Don't make nostalgia like they used to

Don't make nostalgia like they used to

Cranking up the Wedding Singer soundtrack, Matthew JC. Powell relives his salad days . . .

A while ago, I wrote a couple of columns about what I called the "guru-friendly interface". I can't be bothered looking it up to tell you how long ago, and chances are you wouldn't be able to lay your hands on it anyway. If you're all that interested, I think it might have been June. Anyway, a guru-friendly interface is different to a user-friendly interface. The idea is that users will find the workings of their computers as mysterious and strange as ever, but gurus such as myself and most of you will find them clear and explicit.

I got quite a lot of mail on the subject, mostly from adherents to one operating system or another who felt that the guru-friendly interface is here and now. They were all wrong - it isn't. The very amusing letters were from people who felt that the guru-friendly interface used to exist, but failed to take off, because companies were badly managed or idiot users didn't know a good thing when they saw it.

At any rate, I had a lot of fun replying to these letters, because it gave me a chance to reminisce about the golden days of microcomputers in the mid-to-late- eighties. There's a bit of a nostalgia thing going on at the moment about that particularly odd decade, with Rubik's cubes, Beta VCRs and Miami Vice elevated to the status of icons. I sat through an entire episode of that show for the first time a few weeks ago, and I do not understand how anyone could possibly have liked it. And of course there was the awful music.

Back in the eighties I was fit, played sports and listened to sixties music. I will admit to a rather awkward hairstyle, but basically I let that decade pass me by. I was too busy poking around in the innards of computers to notice whether it was Billy Idol, Billy Ocean or Billy Joel at the top of the charts.

In the course of my recent reminiscences, though, I've been reminded of one of my favourite computer companies. Its name still exists, but it isn't what it used to be. Founded in the seventies, it was one of the pioneers of the industry. Then in the eighties it revolutionised its offerings with faster machines and a graphical interface, and sacked its founder to bring in aggressive new management. It went on to dominate certain niche markets, particularly with creative professionals. It used its strong cash position to innovate, and was again a pioneer in the fledgling market for handheld computing devices.

Unfortunately, the nineties, and the Wintel onslaught, hit hard. Its market share dropped at a frightening rate, and public perception of the company was that the industry had left it behind.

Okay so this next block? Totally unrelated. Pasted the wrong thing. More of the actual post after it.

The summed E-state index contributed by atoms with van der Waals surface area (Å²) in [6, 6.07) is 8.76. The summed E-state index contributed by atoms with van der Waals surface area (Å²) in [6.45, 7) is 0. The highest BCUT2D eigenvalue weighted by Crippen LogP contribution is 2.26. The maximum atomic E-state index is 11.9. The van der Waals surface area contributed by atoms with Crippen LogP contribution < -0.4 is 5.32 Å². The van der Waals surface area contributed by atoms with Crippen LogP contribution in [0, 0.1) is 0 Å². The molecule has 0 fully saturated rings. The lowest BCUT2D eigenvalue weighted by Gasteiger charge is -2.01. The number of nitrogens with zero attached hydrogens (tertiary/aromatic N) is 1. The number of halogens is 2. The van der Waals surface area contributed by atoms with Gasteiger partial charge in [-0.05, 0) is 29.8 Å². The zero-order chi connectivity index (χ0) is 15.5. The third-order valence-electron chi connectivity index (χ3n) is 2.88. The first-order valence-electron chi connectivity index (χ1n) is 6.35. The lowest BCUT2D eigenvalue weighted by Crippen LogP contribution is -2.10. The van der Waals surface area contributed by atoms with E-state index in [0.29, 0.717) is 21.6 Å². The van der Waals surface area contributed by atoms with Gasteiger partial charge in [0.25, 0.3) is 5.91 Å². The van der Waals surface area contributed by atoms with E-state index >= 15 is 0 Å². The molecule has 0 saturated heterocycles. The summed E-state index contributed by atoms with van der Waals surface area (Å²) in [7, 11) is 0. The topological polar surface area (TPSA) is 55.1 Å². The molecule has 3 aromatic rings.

It retreated into its traditional strongholds, dropped non-core business units, and even tried licensing its operating system to other computer makers. But the tide had already turned too far against it. A core of die-hard customers kept it going, but its battle was already lost.

To add insult to injury, one of its original developers had turned into a major competitor and had beaten it at its own game. A multi- million-dollar cash injection to settle patent disputes with that same competitor only bought a short reprieve for this company.

Figured it out yet? Need more hints? It's an American company with a five-letter name and a highly recognisable logo. Based in California. Starts with A.

Mystery revealed

Naturally, I'm referring to Atari (what did you think?). Atari's 400 and 800 models were among the early successes that turned personal computing from a hobby into an industry. Its ST series was the first to make a graphical interface truly affordable, and the inclusion of a MIDI interface as standard led to the platform's mass adoption in the music industry. Its Portfolio was one of the very first handheld computers on the market (I still have one that I use as a diary).

But poor management and a failure to recognise challenges led the company to waste its great opportunities. The $US40 million it got from Sega was very nearly the only money it made in 1994. It was bought for almost nothing in 1995 by a manufacturer of hard drives that really only wanted its factories.

But a decade ago it wasn't like that. Rivalries between companies like Atari and Commodore were taken very seriously by the many users of STs and Amigas. You could read an entire page of a technology newspaper without seeing the words Microsoft or Intel. Consumers had a real choice back then.

Ten years from now, the industry will be virtually unrecognisable. The question is, will I look back and say these were the dark days before the dawn, or the last gleaming of hope before choice disappeared altogether?

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